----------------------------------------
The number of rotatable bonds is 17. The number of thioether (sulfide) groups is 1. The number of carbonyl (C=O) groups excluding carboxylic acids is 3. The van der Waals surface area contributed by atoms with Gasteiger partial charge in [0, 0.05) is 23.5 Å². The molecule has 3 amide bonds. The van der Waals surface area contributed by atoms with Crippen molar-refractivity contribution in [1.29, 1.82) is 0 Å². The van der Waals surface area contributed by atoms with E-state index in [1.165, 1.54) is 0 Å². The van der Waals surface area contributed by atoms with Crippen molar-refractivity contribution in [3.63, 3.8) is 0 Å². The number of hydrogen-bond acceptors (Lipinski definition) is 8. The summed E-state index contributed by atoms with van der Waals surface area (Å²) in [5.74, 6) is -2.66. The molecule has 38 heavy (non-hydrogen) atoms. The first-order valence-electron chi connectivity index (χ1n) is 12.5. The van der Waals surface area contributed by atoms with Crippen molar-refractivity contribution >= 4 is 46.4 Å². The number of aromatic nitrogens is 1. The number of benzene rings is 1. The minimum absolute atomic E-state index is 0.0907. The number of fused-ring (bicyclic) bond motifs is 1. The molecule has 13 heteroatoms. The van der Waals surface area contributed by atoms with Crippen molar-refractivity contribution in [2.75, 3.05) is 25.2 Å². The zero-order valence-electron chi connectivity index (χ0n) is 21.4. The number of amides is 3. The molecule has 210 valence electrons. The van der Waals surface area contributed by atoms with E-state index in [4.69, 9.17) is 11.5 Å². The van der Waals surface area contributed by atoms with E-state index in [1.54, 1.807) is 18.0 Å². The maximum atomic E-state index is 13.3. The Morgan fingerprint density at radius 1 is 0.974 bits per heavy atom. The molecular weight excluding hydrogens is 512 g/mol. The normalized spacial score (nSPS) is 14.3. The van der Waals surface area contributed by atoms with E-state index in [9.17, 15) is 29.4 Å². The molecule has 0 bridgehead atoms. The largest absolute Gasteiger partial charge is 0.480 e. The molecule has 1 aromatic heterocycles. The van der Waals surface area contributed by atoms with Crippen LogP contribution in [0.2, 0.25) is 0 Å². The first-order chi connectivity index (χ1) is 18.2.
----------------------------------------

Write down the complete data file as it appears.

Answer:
The number of rotatable bonds is 17. The number of thioether (sulfide) groups is 1. The number of carbonyl (C=O) groups excluding carboxylic acids is 3. The van der Waals surface area contributed by atoms with Gasteiger partial charge in [0, 0.05) is 23.5 Å². The molecule has 3 amide bonds. The van der Waals surface area contributed by atoms with Crippen molar-refractivity contribution in [1.29, 1.82) is 0 Å². The van der Waals surface area contributed by atoms with E-state index in [1.165, 1.54) is 0 Å². The van der Waals surface area contributed by atoms with Crippen molar-refractivity contribution in [3.63, 3.8) is 0 Å². The number of hydrogen-bond acceptors (Lipinski definition) is 8. The summed E-state index contributed by atoms with van der Waals surface area (Å²) in [5.74, 6) is -2.66. The molecule has 38 heavy (non-hydrogen) atoms. The first-order valence-electron chi connectivity index (χ1n) is 12.5. The van der Waals surface area contributed by atoms with Crippen molar-refractivity contribution >= 4 is 46.4 Å². The number of aromatic nitrogens is 1. The number of benzene rings is 1. The minimum absolute atomic E-state index is 0.0907. The number of fused-ring (bicyclic) bond motifs is 1. The molecule has 13 heteroatoms. The van der Waals surface area contributed by atoms with Crippen molar-refractivity contribution in [2.75, 3.05) is 25.2 Å². The zero-order valence-electron chi connectivity index (χ0n) is 21.4. The number of amides is 3. The molecule has 210 valence electrons. The van der Waals surface area contributed by atoms with E-state index in [4.69, 9.17) is 11.5 Å². The van der Waals surface area contributed by atoms with E-state index in [1.54, 1.807) is 18.0 Å². The maximum atomic E-state index is 13.3. The Morgan fingerprint density at radius 1 is 0.974 bits per heavy atom. The molecular weight excluding hydrogens is 512 g/mol. The normalized spacial score (nSPS) is 14.3. The van der Waals surface area contributed by atoms with E-state index in [9.17, 15) is 29.4 Å². The molecule has 0 bridgehead atoms. The largest absolute Gasteiger partial charge is 0.480 e. The molecule has 1 aromatic heterocycles. The van der Waals surface area contributed by atoms with Crippen LogP contribution in [0.2, 0.25) is 0 Å². The first-order chi connectivity index (χ1) is 18.2.